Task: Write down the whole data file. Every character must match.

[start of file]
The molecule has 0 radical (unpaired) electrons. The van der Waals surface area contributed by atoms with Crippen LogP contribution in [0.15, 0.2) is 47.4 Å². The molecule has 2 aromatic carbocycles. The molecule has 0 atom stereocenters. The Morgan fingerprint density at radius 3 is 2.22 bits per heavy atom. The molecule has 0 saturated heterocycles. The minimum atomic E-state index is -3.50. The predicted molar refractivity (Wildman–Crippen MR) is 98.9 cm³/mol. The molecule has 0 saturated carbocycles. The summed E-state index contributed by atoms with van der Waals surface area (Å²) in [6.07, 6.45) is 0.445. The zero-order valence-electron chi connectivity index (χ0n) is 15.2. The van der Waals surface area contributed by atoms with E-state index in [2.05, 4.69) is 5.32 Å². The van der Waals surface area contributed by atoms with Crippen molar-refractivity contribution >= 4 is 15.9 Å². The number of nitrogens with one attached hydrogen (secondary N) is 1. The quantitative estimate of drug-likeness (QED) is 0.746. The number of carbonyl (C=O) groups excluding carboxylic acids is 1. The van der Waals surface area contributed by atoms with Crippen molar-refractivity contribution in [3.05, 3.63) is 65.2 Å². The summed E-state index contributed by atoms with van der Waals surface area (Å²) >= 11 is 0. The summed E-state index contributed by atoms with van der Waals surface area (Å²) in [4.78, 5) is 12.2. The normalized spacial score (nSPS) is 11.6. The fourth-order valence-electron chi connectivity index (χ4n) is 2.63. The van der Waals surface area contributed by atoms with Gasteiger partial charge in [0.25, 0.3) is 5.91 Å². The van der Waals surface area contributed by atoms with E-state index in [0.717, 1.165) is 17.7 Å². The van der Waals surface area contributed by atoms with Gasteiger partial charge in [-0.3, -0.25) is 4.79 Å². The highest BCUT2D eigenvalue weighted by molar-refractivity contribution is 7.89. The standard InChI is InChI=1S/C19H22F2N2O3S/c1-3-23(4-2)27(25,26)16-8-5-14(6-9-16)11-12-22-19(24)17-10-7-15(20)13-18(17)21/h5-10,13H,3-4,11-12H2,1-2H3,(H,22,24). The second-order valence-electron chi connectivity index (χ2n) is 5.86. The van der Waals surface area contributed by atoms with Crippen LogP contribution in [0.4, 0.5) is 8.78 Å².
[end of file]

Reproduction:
The molecule has 0 radical (unpaired) electrons. The van der Waals surface area contributed by atoms with Crippen LogP contribution in [0.15, 0.2) is 47.4 Å². The molecule has 2 aromatic carbocycles. The molecule has 0 atom stereocenters. The Morgan fingerprint density at radius 3 is 2.22 bits per heavy atom. The molecule has 0 saturated heterocycles. The minimum atomic E-state index is -3.50. The predicted molar refractivity (Wildman–Crippen MR) is 98.9 cm³/mol. The molecule has 0 saturated carbocycles. The summed E-state index contributed by atoms with van der Waals surface area (Å²) in [6.07, 6.45) is 0.445. The zero-order valence-electron chi connectivity index (χ0n) is 15.2. The van der Waals surface area contributed by atoms with E-state index in [2.05, 4.69) is 5.32 Å². The van der Waals surface area contributed by atoms with Crippen molar-refractivity contribution >= 4 is 15.9 Å². The number of nitrogens with one attached hydrogen (secondary N) is 1. The quantitative estimate of drug-likeness (QED) is 0.746. The number of carbonyl (C=O) groups excluding carboxylic acids is 1. The van der Waals surface area contributed by atoms with Crippen molar-refractivity contribution in [3.05, 3.63) is 65.2 Å². The summed E-state index contributed by atoms with van der Waals surface area (Å²) >= 11 is 0. The summed E-state index contributed by atoms with van der Waals surface area (Å²) in [4.78, 5) is 12.2. The normalized spacial score (nSPS) is 11.6. The fourth-order valence-electron chi connectivity index (χ4n) is 2.63. The van der Waals surface area contributed by atoms with Gasteiger partial charge in [0.25, 0.3) is 5.91 Å². The van der Waals surface area contributed by atoms with E-state index in [0.717, 1.165) is 17.7 Å². The van der Waals surface area contributed by atoms with Gasteiger partial charge in [-0.3, -0.25) is 4.79 Å². The highest BCUT2D eigenvalue weighted by molar-refractivity contribution is 7.89. The standard InChI is InChI=1S/C19H22F2N2O3S/c1-3-23(4-2)27(25,26)16-8-5-14(6-9-16)11-12-22-19(24)17-10-7-15(20)13-18(17)21/h5-10,13H,3-4,11-12H2,1-2H3,(H,22,24). The second-order valence-electron chi connectivity index (χ2n) is 5.86. The van der Waals surface area contributed by atoms with Crippen LogP contribution in [0.4, 0.5) is 8.78 Å².